The month of June is over, at last, and we can now look forward to a truly packed July after what has been a rather frustrating and meandering month of action. With that in mind lets have a look at our last weekly award winners for this past month.
Fighter of the Week
Hyun Mi Choi (17-0-1, 4)
The Korean boxing queen did it again, retaining her WBA female Super Featherweight title for the 7th time and moving one step closer to a big bout. The talented Hyun Mi Choi struggled for a couple of rounds with Wakako Fujiwara before figuring out the Japanese challenger and taking a clear and wide decision win. This wasn't Choi at her best, but was a comfortable victory for the Pyongyang born champion.
Performance of the Week
Mizuki Chimoto (2-0, 1)
Japanese female fighter Mizuki Chimoto may not be getting much attention right now, but in just her second bout she claimed the Japanese female Minimumweight title, out pointing the talented Chie Higano over 6 rounds, taking a technical decision. The bout was a huge step up in class for Chimoto but she did what she needed to to get the win, get the title, and take a huge step towards making her mark on the sport. She's certainly one to watch, and we wouldn't be surprised to see her mixing up for world titles by the end of 2020.
Ran Tomomatsu vs Sang Geun Lee
Touted Japanese debutant Ran Tomomatsu wasn't expected to have an easy time with Korean puncher Sang Geun Lee but what few would have anticipated was this heavy handed slog the two men had in what was the standout bout of the week. Both men really dug their toes into the canvas and let some bombs go in what will be a very over-looked war of attrition. For Tomomatsu this was a real baptism of fire whilst Lee showed what he was made of in a thrilling action bout
Ran Tomomatsu vs Sang Geun Lee - Round 3
We stick with the Tomomatsu Vs Lee war for the round of the week, and that was the third round, which was the one where really saw the two men both let their shots go at their most even and most competitive. This was a round where we really saw what Lee was made of, and why Tomomatsu is so highly regarded with every punch, even the jabs, looking like they were being thrown with bad intent.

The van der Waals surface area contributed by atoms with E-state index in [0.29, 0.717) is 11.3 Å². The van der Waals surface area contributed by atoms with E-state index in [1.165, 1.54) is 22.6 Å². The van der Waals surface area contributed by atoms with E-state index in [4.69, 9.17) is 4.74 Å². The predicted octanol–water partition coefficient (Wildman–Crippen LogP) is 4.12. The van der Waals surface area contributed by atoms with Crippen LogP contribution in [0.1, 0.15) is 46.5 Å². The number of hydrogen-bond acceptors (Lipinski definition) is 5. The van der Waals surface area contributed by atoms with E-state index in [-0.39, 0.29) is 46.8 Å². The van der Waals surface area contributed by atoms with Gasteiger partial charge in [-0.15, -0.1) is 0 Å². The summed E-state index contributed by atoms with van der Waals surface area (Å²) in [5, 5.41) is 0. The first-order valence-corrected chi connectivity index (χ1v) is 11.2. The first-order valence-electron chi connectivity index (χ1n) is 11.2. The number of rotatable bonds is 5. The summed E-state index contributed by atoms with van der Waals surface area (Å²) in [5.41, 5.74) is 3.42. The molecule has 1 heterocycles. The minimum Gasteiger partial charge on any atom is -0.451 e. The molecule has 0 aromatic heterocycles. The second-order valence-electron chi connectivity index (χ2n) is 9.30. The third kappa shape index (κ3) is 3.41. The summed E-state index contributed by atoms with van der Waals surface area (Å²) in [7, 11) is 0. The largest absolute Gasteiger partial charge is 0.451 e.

We sadly missed the Thai show on Sunday, but from the highlights we were impressed by the finish scored by Vaibhav Singh Yadav, who scored a big KO over Phongsathon Sompol. From what we managed to see, this was the one for us.
Suzumi Takayama (2-0, 2)
We only got a cameo from Watanabe Gym's Suzumi Takayama in mid-week but he impressed in blowing away Korean foe In Soo Jang. This was Takayama making a statement on a card that saw Japanese fighters have a pretty dominant display against Korean foes, with Takayama being the stand out among the Japanese team. There were other prospects on the card worthy of a mention, including Ran Tomomatsu, and across Asia later in the week, including excellent showings from Saddridin Akhmedov, Anvar Turapov, Murodjon Yokubov and Padyod Keartjareunsiri, but for a man in his second fight Takayama stood out as the one who made the best statement.
Nordine Oubaali (15-0, 11) v Arthur Villanueva (32-3-1, 18)
It's pretty much last chance saloon time for Filipino fighter Arthur Villanueva as he takes on WBC Bantamweight champion Nordine Oubaali. For the French champion this will be his first defense, and bigger challenges do await later in the year, but for Villanueva it's now or never. We're not expecting this to be a FOTY contender, or anything even close to that, but we are hoping for a good, high quality boxing contest between two men each looking to prove they are world class fighters.
This is just an opinion, maaaan! It's easy to share our opinions, and that's what you'll find here, some random opinion pieces